Back to main page



Mir Jafar Pishavari South Azerbaijan Democratic Government Leader

In Southern Azerbaijan, the Turkish language was banned from schools and government offices.

Since the Turkish language press shared the same fate, there were no Turkish newspaper or magazines published.

Students were forced to speak in Persian at schools, in the face of using their mother language they were fined and

whipped by their teachers or principles.


The government-sponsored propaganda portrayed Turks as barbarians. Turks who wanted to climb up in state hierarchy had to deny their ethnic background. In order to assimilate the Turks into Persian culture Tehran was discouraging deliberately investments in Azerbaijan by making it hard to obtain permission to set up any fundamental industry there. Even in the case of obtaining permission, the cooperation of banking system could not be expected. As a result, thousands of people had to leave their homeland and settle in Persian cities to make a living.

The economy was chaotic "In contrast to the majority of people who lived in abject poverty, there was a relatively small class of rich landowners and merchants" (Fatemi.p.79). The people suffered from enormous difficulties in obtaining their essential needs such as bread. In comparison to the other regions the cost of living was much higher in Azerbaijan. The discrimination reached a point where people in Azerbaijan started putting questions such as, " While the sugar ratio in the capital is 1.5 kilos per month, why is the ration for Azerbaijanis no more than 400 grams, and that is not per month but rather, per season?" ( Atabaki. p. 86) . The political bureaucracy was corrupt and the gendarmerie was nothing more than an instrument in the hands of landowners to suppress the peasants. The appointed officials from Tehran were more worried about their pockets than solving peoples problems " Officials from the south find Tebriz and Reza'iyeh (Urmu) nothing more than dull villages", where they can make money and get back to Tehran, or anywhere down south". ( Atabaki. p. 86). The workers had no rights. Not a single organization was allowed to defend their rights. Unions were outlawed. There was no freedom of speech; the press, and radio were controlled by the central government. "Azerbaijan was a microcosm of conditions existing in Iran" (Fatemi.p.79).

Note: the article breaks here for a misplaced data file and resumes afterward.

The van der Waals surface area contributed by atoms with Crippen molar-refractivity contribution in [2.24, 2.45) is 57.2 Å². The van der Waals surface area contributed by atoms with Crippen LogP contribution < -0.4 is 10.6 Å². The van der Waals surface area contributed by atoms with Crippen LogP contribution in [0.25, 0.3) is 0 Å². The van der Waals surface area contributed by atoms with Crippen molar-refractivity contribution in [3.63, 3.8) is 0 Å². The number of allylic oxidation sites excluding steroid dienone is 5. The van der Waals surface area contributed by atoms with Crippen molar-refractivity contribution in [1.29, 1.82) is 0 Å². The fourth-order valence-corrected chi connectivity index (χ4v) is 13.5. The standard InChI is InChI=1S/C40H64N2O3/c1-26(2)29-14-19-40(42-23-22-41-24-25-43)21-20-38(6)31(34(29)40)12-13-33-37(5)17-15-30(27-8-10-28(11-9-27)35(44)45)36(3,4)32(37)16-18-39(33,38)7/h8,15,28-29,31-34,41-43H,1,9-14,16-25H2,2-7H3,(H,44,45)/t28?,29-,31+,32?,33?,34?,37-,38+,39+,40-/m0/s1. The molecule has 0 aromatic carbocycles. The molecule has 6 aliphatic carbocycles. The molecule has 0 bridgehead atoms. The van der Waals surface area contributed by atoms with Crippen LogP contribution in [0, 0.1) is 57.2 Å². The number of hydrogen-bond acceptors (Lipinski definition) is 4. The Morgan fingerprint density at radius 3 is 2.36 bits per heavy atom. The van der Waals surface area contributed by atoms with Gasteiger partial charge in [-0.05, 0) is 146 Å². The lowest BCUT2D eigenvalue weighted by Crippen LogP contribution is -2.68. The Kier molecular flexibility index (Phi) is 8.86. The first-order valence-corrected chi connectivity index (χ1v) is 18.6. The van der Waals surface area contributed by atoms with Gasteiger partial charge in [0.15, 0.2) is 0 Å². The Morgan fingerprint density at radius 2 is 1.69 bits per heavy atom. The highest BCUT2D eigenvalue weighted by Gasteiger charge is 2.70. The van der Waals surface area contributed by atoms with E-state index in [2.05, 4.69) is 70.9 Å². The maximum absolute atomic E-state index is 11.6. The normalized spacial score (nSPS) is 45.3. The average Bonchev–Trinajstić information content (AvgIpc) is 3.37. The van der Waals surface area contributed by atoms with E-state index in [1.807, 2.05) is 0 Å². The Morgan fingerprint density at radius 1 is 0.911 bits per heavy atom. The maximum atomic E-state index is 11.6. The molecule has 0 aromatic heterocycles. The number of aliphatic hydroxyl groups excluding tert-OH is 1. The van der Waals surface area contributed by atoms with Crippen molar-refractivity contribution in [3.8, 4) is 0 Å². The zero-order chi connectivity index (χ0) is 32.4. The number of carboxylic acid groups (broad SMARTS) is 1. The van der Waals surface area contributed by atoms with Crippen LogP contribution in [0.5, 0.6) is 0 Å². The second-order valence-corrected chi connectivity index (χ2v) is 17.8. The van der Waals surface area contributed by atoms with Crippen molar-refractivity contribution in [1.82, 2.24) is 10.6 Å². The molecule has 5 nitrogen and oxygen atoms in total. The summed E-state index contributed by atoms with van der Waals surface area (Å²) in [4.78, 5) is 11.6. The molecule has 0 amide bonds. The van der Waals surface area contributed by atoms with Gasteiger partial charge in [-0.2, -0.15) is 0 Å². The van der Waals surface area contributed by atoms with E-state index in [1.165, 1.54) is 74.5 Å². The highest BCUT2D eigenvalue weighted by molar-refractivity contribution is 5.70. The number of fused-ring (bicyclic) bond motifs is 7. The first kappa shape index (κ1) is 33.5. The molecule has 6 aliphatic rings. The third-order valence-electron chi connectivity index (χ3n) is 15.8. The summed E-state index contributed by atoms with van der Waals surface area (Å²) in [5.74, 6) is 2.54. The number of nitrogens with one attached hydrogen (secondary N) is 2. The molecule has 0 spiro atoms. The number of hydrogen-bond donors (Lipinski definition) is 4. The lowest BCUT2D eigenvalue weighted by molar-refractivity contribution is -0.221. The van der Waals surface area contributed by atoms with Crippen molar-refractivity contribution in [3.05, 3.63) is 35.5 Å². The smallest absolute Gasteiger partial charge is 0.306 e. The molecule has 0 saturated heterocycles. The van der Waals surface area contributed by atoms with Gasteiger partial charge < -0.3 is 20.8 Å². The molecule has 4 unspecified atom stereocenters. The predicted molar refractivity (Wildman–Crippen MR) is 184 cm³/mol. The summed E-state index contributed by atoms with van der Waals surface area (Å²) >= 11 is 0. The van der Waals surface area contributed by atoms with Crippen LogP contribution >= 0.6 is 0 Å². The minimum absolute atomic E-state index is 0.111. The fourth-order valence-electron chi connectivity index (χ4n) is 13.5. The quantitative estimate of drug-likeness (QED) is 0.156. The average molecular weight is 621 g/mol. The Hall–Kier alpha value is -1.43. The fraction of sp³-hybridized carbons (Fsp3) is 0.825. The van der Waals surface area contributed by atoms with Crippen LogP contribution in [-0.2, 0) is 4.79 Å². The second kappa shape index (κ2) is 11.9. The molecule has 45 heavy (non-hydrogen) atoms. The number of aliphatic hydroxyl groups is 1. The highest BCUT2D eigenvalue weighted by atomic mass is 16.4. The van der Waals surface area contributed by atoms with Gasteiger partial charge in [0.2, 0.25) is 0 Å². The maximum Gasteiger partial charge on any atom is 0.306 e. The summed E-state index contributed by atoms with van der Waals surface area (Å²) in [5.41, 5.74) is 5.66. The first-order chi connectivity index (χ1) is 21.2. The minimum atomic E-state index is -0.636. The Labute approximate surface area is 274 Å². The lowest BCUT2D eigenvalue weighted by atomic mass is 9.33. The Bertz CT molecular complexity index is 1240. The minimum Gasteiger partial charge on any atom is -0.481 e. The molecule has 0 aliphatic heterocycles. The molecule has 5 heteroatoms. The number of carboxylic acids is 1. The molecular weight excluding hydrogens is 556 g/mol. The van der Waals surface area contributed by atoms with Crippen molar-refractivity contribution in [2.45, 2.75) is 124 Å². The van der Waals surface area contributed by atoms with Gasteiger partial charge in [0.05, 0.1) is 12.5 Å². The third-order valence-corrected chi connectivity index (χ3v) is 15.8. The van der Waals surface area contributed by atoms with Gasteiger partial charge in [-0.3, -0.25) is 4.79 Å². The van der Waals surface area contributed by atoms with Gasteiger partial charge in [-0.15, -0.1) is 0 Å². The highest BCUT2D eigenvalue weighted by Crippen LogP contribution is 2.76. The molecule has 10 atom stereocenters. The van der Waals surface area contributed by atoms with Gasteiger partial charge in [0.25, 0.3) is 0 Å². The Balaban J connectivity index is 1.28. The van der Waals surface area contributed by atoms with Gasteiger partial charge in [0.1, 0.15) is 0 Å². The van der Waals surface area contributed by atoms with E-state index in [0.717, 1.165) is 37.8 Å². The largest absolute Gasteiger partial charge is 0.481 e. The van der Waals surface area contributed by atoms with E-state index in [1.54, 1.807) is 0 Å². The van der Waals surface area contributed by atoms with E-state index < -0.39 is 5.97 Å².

People who know the fundamentals of revolution would agree that the required subjective and objective conditions were ripe for a revolution in Azerbaijan. But most of the Persian scholars, and their western counterparts not taking into account the above situation, and lessening the importance of socio-economic factors when it comes to the question of Azerbaijan, have tried to label the revolution of the Azerbaijanis as a Soviet-sponsored intrigue. It is also interesting to note that the Persian Liberal minded scholars have a tendency to portrait or paint themselves as " INTERNATIONALISTS" when they are talking about other oppressed people around the world.